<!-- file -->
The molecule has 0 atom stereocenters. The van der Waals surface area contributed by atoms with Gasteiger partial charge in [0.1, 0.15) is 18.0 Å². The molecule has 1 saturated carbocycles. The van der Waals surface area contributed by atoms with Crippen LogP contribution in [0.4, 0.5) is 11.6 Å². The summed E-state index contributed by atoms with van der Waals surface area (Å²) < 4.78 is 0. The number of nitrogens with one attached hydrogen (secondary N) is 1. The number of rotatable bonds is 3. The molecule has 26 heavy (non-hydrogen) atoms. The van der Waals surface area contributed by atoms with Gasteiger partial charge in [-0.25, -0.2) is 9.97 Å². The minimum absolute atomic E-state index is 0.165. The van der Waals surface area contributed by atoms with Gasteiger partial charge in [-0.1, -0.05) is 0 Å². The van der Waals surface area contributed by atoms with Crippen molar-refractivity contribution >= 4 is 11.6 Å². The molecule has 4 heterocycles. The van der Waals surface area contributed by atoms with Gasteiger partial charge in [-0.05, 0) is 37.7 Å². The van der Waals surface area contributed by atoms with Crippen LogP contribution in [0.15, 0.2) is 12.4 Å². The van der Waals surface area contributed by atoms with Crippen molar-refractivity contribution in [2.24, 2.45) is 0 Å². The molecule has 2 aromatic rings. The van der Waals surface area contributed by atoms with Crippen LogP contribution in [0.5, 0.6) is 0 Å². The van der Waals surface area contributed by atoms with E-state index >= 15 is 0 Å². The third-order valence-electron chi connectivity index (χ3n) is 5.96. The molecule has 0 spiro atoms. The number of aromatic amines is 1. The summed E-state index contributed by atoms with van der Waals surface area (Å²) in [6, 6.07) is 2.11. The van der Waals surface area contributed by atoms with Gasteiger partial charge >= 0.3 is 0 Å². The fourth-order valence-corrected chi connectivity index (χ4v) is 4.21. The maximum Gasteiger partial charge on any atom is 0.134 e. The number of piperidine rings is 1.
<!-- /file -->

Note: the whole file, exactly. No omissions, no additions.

The molecule has 0 atom stereocenters. The van der Waals surface area contributed by atoms with Gasteiger partial charge in [0.1, 0.15) is 18.0 Å². The molecule has 1 saturated carbocycles. The van der Waals surface area contributed by atoms with Crippen LogP contribution in [0.4, 0.5) is 11.6 Å². The summed E-state index contributed by atoms with van der Waals surface area (Å²) < 4.78 is 0. The number of nitrogens with one attached hydrogen (secondary N) is 1. The number of rotatable bonds is 3. The molecule has 26 heavy (non-hydrogen) atoms. The van der Waals surface area contributed by atoms with Gasteiger partial charge in [-0.25, -0.2) is 9.97 Å². The minimum absolute atomic E-state index is 0.165. The van der Waals surface area contributed by atoms with Gasteiger partial charge in [-0.1, -0.05) is 0 Å². The van der Waals surface area contributed by atoms with Crippen molar-refractivity contribution >= 4 is 11.6 Å². The molecule has 4 heterocycles. The van der Waals surface area contributed by atoms with Gasteiger partial charge in [-0.05, 0) is 37.7 Å². The van der Waals surface area contributed by atoms with Crippen LogP contribution in [0.15, 0.2) is 12.4 Å². The van der Waals surface area contributed by atoms with Crippen molar-refractivity contribution in [2.24, 2.45) is 0 Å². The molecule has 2 aromatic rings. The van der Waals surface area contributed by atoms with Crippen LogP contribution in [0.5, 0.6) is 0 Å². The van der Waals surface area contributed by atoms with E-state index >= 15 is 0 Å². The third-order valence-electron chi connectivity index (χ3n) is 5.96. The molecule has 0 spiro atoms. The number of aromatic amines is 1. The summed E-state index contributed by atoms with van der Waals surface area (Å²) in [6, 6.07) is 2.11. The van der Waals surface area contributed by atoms with Gasteiger partial charge >= 0.3 is 0 Å². The fourth-order valence-corrected chi connectivity index (χ4v) is 4.21. The maximum Gasteiger partial charge on any atom is 0.134 e. The number of piperidine rings is 1.